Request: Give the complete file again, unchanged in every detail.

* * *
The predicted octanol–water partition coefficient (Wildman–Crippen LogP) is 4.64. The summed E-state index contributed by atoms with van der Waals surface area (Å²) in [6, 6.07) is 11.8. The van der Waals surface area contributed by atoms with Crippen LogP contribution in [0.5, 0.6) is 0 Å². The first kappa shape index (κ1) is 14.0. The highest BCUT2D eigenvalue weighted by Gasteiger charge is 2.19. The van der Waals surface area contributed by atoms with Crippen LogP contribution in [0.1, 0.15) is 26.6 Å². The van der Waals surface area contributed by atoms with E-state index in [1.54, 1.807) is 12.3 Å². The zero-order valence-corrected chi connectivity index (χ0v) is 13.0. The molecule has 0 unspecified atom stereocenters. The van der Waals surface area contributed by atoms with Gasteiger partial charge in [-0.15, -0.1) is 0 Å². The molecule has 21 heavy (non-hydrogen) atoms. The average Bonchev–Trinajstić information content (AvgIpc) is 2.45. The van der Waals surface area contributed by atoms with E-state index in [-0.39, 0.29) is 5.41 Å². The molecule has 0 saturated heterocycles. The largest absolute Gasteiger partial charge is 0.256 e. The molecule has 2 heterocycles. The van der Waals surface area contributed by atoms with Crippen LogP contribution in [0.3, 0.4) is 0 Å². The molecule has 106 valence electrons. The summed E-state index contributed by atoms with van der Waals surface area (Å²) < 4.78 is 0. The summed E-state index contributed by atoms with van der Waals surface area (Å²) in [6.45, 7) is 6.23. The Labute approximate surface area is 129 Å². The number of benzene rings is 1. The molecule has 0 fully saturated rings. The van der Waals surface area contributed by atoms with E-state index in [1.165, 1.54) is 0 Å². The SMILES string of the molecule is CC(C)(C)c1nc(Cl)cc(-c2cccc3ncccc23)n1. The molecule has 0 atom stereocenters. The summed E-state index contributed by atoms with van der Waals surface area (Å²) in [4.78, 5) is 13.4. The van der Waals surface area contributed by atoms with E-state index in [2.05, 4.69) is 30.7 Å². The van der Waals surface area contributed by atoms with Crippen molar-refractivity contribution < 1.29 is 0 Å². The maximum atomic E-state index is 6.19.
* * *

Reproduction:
The predicted octanol–water partition coefficient (Wildman–Crippen LogP) is 4.64. The summed E-state index contributed by atoms with van der Waals surface area (Å²) in [6, 6.07) is 11.8. The van der Waals surface area contributed by atoms with Crippen LogP contribution in [0.5, 0.6) is 0 Å². The first kappa shape index (κ1) is 14.0. The highest BCUT2D eigenvalue weighted by Gasteiger charge is 2.19. The van der Waals surface area contributed by atoms with Crippen LogP contribution in [0.1, 0.15) is 26.6 Å². The van der Waals surface area contributed by atoms with E-state index in [1.54, 1.807) is 12.3 Å². The zero-order valence-corrected chi connectivity index (χ0v) is 13.0. The molecule has 0 unspecified atom stereocenters. The van der Waals surface area contributed by atoms with Gasteiger partial charge in [-0.15, -0.1) is 0 Å². The molecule has 21 heavy (non-hydrogen) atoms. The average Bonchev–Trinajstić information content (AvgIpc) is 2.45. The van der Waals surface area contributed by atoms with E-state index in [-0.39, 0.29) is 5.41 Å². The molecule has 0 saturated heterocycles. The largest absolute Gasteiger partial charge is 0.256 e. The molecule has 2 heterocycles. The van der Waals surface area contributed by atoms with Crippen LogP contribution in [0.3, 0.4) is 0 Å². The molecule has 106 valence electrons. The summed E-state index contributed by atoms with van der Waals surface area (Å²) < 4.78 is 0. The summed E-state index contributed by atoms with van der Waals surface area (Å²) in [6.45, 7) is 6.23. The Labute approximate surface area is 129 Å². The number of benzene rings is 1. The molecule has 0 fully saturated rings. The van der Waals surface area contributed by atoms with E-state index in [1.165, 1.54) is 0 Å². The SMILES string of the molecule is CC(C)(C)c1nc(Cl)cc(-c2cccc3ncccc23)n1. The molecule has 0 atom stereocenters. The summed E-state index contributed by atoms with van der Waals surface area (Å²) in [4.78, 5) is 13.4. The van der Waals surface area contributed by atoms with E-state index in [2.05, 4.69) is 30.7 Å². The van der Waals surface area contributed by atoms with Crippen molar-refractivity contribution < 1.29 is 0 Å². The maximum atomic E-state index is 6.19.